Is he a daring visionary? A shameless fraud? Are his teachings deceptively profound? Or is he just the marketable face of a fact-averse personality cult?
Questions like these follow Hark Morner, a 30-ish New Yorker, everywhere he goes. The title character of Sam Lipsyte’s new book, he’s a mindfulness guru whose ideas are daffy and increasingly popular. “Hark,” Lipsyte’s first novel since 2010’s superb “The Ask,” is a droll, humane satire that circles several big themes.
Hark teaches “mental archery,” an idiosyncratic blend of meditation and low-impact exercise. In brief, you strike a bow hunter’s stance, picture an arrow finding its target. This, in the suggestive lingo spoken by Harkists, is Shaft Impact Visualization. The archery poses have extravagant names such as Arc of Totality, but there’s no equipment involved.
According to Hark, his regimen boosts intellectual clarity. His program isn’t backed by scientific studies — but neither has anyone demonstrated that it doesn’t work. His grandiose aphorisms are spread by ardent proselytizers.
Hark’s top devotee is Fraz Penzig, an ex-teacher. Fraz’s job was eliminated in budget cuts, and in his subsequent search for meaning, he alighted on “radiant, inscrutable” Hark. Confident that mental archery will restore his “original wholeness,” Fraz happily serves as Hark’s unpaid chauffeur, ferrying him to lucrative speaking engagements at corporate campuses.
Fraz’s wife, Tovah, is duly puzzled by his ardor for Hark. But with screen-addicted twins and a demanding career, she has no time to coddle him. Her boss is an egomaniacal internet mogul, and lately, he’s talked of capitalizing on Hark’s appeal. Harkism, it seems, is headed for upheaval.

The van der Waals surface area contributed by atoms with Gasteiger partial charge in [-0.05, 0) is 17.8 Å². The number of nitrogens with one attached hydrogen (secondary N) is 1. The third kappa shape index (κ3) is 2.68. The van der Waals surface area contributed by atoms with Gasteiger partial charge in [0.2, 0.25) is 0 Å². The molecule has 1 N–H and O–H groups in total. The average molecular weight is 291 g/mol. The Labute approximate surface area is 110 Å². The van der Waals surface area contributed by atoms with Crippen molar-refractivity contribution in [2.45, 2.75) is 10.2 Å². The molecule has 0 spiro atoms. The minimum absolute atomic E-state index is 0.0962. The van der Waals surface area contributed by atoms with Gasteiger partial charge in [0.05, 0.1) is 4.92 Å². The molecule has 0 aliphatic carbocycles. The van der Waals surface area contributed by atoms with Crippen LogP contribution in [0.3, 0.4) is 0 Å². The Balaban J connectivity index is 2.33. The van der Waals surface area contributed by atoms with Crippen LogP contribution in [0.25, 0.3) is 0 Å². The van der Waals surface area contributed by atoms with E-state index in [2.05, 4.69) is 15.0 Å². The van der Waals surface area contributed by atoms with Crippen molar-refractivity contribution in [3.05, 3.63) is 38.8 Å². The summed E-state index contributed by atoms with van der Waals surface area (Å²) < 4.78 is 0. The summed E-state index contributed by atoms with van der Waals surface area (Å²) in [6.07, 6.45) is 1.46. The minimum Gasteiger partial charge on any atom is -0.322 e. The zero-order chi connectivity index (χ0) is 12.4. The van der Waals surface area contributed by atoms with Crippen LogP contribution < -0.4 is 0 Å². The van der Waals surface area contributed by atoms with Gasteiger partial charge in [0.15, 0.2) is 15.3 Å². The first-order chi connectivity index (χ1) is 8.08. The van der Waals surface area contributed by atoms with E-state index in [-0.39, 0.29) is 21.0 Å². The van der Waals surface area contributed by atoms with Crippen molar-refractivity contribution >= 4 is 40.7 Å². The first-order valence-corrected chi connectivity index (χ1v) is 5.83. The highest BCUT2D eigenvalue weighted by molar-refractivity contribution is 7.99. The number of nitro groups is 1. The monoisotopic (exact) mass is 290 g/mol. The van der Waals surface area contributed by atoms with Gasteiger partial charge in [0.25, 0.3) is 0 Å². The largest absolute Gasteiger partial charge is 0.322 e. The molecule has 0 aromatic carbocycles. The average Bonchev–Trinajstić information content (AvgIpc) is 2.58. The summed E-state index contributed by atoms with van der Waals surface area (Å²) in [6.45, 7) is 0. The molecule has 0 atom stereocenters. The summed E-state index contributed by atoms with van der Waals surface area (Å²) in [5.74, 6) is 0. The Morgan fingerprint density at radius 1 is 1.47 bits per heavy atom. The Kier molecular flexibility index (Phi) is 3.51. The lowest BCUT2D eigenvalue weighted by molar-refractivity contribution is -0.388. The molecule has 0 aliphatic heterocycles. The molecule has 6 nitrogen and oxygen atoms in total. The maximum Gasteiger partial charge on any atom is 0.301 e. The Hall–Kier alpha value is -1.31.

Although its plot gets a little shaggy — there are betrayals, crimes, geopolitical chaos — “Hark” is a tartly effective sendup of 21st-century America. Mining comedy and pathos from economic inequality, shifting social mores and basic human yearnings, Lipsyte ably skewers our fads and phony gods. His sharpest observations focus on language itself, like the Silicon Valley-birthed babble that melds mindfulness and corporate-speak. When an internet CEO seeks Hark’s help in creating “a vibrant life poem with which to propel ourselves into a succession of profitable quarters,” you’re reminded that tech tycoons aren’t our friends.
Some of the book’s slyest bits focus on political correctness and our heightened sensitivities, such as the idea that we should judge all of history by the moral code of the 2010s. In a museum, Hark spots a dead artist’s painting. An accompanying label says, “We should enjoy (his) work but not forget that he was distant with his family in later years and once considered having an affair with a neighbor.”
Meanwhile, Lipsyte crafts an arresting portrait of a charlatan and his hopeful but misguided public. “Every age gets the savior it deserves,” Fraz says. It’s a frightening notion — and as depicted in “Hark,” it’s an awfully funny one, too.
Kevin Canfield is a writer in New York City.
By: Sam Lipsyte.
Publisher: Simon & Schuster, 284 pages, $27.